By Alan Prendergast
By Michael Roberts
By Michael Roberts
By Amber Taufen
By Patricia Calhoun
By William Breathes
By Michael Roberts
By Melanie Asmar
In his introduction to a report on February 4, Channel 7 investigative reporter Tony Kovaleski called the situation viewers were about to see "discouraging" -- and if anything, he was guilty of understatement. But the discouragement didn't stop at the facts of the case, which concerned the botched handling of a sexual assault on Angel Montez, a sixth-grader at Denver's Grant Middle School, that took place in October.
The exposé also riled staffers at Grant, who expressed their displeasure with Kovaleski on February 24 in a very public forum: the Rocky Mountain News's "Talk Back to the Media" section, which runs on the single Rocky page in the Sunday Denver Post. The letter, authored by Grant teachers Mason Voit and Stephen Macartney and signed by every current instructor at the school, concluded, "Rather than 'uncover the truth,' Kovaleski irresponsibly distorted the facts and misrepresented Grant Middle School, its faculty and students."
"I think we deserve to be recognized more for what we accomplish with our students," notes Voit, who teaches seventh-grade social studies, "and not be labeled with the negative association of an isolated incident."
To that, Kovaleski says, "It's unfortunate that so many teachers and staff people were led to believe the inaccuracies they published in that letter."
In Kovaleski's presentation, Montez, age twelve, revealed that she was groped by four male students, including one armed with a switchblade, in the middle of a computer lab; a teacher was on hand during the attack, but didn't realize anything untoward had taken place. The crime was reported to administrators; despite its seriousness, though, the school district, faculty members and parents with kids at Grant weren't notified. Instead, Grant officials, led by principal Elmer C. Manzanares, handled the situation internally -- and in the end, two of the students were expelled, with the other pair drawing suspensions. The suspended students were later given permission to return, with one choosing to leave anyway.
The criminal-justice system also got involved. Lynn Kimbrough, spokeswoman for the Denver District Attorney's Office, discloses that on February 8, one of the implicated students, who'd been held at Gilliam Youth Center since October 12, was found guilty of unlawful sexual contact and possession of a weapon on school grounds; he was sentenced to an additional 45 days at Gilliam, two years' probation and "offense-specific treatment." A second court action, on February 25, dealt with the other three defendants, and Kimbrough notes that one was found guilty of unlawful sexual contact; he'll be sentenced on May 16. Rules governing the release of information about juveniles prevent Kimbrough from offering other details, but Kovaleski says he's learned that two of the three "were found guilty" of infractions, "and the fourth had his charges lowered for his part in testimony."
And Montez? Her mother, Veronica Archuleta, told Kovaleski that Grant administrators recommended she move the girl to Cole Middle School, eight miles away -- an action that was decried in the Channel 7 salvo by Del Elliot, director of the Center for the Study and Prevention of Violence at the University of Colorado. In addition, Joseph C'de Baca, a Grant teacher and well-known whistleblower who's been a source for articles in numerous local media outlets, including this one, argued that the Montez incident was "the tip of the iceberg...I mean, there's incidents and fights and bullying that happen on a daily basis."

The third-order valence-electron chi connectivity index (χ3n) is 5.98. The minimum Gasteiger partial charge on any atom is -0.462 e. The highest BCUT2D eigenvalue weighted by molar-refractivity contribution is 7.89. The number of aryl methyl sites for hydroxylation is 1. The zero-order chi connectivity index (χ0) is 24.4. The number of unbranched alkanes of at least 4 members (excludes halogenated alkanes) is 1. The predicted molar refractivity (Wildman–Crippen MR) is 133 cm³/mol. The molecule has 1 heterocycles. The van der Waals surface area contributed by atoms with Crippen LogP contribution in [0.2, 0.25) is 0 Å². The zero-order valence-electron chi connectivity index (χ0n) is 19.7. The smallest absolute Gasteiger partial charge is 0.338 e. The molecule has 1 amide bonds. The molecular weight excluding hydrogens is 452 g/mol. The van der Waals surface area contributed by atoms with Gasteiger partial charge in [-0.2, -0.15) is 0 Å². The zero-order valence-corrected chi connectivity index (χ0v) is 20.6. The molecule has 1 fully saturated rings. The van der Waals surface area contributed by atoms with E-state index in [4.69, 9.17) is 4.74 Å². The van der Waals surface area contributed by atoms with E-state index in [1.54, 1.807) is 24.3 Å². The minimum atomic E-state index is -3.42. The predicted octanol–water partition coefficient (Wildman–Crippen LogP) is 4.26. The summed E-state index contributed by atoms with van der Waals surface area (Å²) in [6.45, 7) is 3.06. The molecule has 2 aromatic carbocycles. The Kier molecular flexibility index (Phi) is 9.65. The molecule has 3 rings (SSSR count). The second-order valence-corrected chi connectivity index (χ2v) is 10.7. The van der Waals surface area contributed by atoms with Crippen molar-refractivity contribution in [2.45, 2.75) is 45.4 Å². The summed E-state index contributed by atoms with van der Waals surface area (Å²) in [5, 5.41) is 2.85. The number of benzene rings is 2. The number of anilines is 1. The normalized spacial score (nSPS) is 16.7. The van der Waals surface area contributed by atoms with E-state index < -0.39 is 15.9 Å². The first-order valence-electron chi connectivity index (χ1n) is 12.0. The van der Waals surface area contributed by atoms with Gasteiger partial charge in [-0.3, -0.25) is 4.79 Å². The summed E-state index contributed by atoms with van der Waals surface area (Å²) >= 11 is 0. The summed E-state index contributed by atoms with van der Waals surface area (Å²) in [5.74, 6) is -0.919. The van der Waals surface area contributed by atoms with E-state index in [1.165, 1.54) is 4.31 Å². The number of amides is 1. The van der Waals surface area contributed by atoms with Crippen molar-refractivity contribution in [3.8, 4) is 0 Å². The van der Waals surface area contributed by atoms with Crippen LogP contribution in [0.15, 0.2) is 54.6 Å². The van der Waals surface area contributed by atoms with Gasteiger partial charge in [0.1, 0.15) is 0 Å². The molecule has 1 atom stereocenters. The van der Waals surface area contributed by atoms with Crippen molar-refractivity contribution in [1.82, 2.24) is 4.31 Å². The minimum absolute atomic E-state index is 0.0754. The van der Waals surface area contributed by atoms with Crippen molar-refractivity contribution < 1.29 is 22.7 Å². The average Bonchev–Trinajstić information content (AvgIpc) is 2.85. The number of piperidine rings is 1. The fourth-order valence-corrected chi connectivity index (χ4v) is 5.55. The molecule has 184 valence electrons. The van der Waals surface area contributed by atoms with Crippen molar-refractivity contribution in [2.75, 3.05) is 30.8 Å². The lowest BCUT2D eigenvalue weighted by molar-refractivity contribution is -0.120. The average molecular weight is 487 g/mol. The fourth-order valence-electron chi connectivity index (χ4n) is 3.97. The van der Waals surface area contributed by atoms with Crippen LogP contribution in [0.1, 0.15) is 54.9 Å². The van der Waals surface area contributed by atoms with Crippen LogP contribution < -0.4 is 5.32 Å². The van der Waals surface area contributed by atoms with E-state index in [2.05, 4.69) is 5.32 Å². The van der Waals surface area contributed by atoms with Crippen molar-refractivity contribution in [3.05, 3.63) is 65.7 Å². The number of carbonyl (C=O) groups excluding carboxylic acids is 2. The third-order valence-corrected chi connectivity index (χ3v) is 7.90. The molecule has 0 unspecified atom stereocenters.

Kovaleski paraphrased C'de Baca's contention that the school was "out of control" and allowed him to point the fickle finger of blame directly at principal Manzanares. Then, at the package's conclusion, the reporter divulged that C'de Baca was placed on administrative leave the day after sitting for the interview with Channel 7, leaving the clear implication that the teacher had been punished for daring to speak out against injustice. C'de Baca, who filed at least one grievance against the Grant administration last year and has found fault with discipline at several other DPS schools where he's taught in the past, certainly believes this to be true. He says the actions taken against him are "desperate attempts" to silence him on the part of principal Manzanares, whom he refers to by the derogatory nickname "Fidelmer."
Voit and Macartney, as well as another Grant teacher speaking anonymously, counter that C'de Baca's opinions are in no way characteristic of those held by the school's staff -- and they offer the signatures on the letter published in the News as proof. C'de Baca counters with a potpourri of conspiracy theories. Maybe, he speculates, principal Manzanares actually wrote the letter, or ordered two of his "pets" to write it -- and the other teachers signed it because they feared retribution. Voit and Macartney laugh that off, and Manzanares, who declined to address any aspects of the Montez story other than this one, calls the accusation "ludicrous, ludicrous. I am fortunate in that I have a fine, fine group of teachers who are independent but who are supportive and who have worked very hard to make Grant a good place for kids." C'de Baca also believes Voit and Macartney could have provided the letter to teachers at times when they couldn't read it before affixing their signatures (it didn't work that way, the two say) or showed co-workers a more benign commentary before switching it for the one that was sent to the News. "My response to that," says Voit, "is incredulity."